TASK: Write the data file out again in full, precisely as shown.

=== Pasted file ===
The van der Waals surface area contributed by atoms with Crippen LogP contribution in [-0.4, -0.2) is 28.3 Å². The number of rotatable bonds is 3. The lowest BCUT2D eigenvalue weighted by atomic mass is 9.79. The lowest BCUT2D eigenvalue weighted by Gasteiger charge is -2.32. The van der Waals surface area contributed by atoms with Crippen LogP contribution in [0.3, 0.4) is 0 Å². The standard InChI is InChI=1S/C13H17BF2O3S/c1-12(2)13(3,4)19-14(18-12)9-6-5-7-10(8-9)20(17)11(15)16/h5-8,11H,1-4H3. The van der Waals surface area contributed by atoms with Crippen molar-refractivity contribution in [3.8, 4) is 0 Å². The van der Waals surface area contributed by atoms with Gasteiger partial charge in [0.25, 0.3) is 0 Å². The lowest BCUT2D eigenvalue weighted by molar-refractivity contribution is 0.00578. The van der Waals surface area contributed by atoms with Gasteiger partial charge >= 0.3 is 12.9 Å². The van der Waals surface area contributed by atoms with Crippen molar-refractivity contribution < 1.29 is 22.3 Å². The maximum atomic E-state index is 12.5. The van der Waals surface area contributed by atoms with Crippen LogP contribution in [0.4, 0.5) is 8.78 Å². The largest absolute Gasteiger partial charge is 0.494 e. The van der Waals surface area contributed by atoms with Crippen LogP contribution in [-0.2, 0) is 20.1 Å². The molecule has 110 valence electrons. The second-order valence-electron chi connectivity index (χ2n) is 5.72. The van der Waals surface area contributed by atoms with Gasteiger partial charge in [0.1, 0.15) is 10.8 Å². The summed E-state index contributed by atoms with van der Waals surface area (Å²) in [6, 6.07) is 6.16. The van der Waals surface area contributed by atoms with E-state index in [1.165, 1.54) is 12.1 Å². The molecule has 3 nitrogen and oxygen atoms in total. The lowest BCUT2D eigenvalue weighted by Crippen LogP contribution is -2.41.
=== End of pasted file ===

The van der Waals surface area contributed by atoms with Crippen LogP contribution in [-0.4, -0.2) is 28.3 Å². The number of rotatable bonds is 3. The lowest BCUT2D eigenvalue weighted by atomic mass is 9.79. The lowest BCUT2D eigenvalue weighted by Gasteiger charge is -2.32. The van der Waals surface area contributed by atoms with Crippen LogP contribution in [0.3, 0.4) is 0 Å². The standard InChI is InChI=1S/C13H17BF2O3S/c1-12(2)13(3,4)19-14(18-12)9-6-5-7-10(8-9)20(17)11(15)16/h5-8,11H,1-4H3. The van der Waals surface area contributed by atoms with Crippen molar-refractivity contribution in [3.8, 4) is 0 Å². The van der Waals surface area contributed by atoms with Gasteiger partial charge in [0.25, 0.3) is 0 Å². The lowest BCUT2D eigenvalue weighted by molar-refractivity contribution is 0.00578. The van der Waals surface area contributed by atoms with Gasteiger partial charge >= 0.3 is 12.9 Å². The van der Waals surface area contributed by atoms with Crippen molar-refractivity contribution < 1.29 is 22.3 Å². The maximum atomic E-state index is 12.5. The van der Waals surface area contributed by atoms with Crippen LogP contribution in [0.4, 0.5) is 8.78 Å². The largest absolute Gasteiger partial charge is 0.494 e. The van der Waals surface area contributed by atoms with Crippen LogP contribution in [-0.2, 0) is 20.1 Å². The molecule has 110 valence electrons. The second-order valence-electron chi connectivity index (χ2n) is 5.72. The van der Waals surface area contributed by atoms with Gasteiger partial charge in [0.1, 0.15) is 10.8 Å². The summed E-state index contributed by atoms with van der Waals surface area (Å²) in [6, 6.07) is 6.16. The van der Waals surface area contributed by atoms with E-state index in [1.165, 1.54) is 12.1 Å². The molecule has 3 nitrogen and oxygen atoms in total. The lowest BCUT2D eigenvalue weighted by Crippen LogP contribution is -2.41.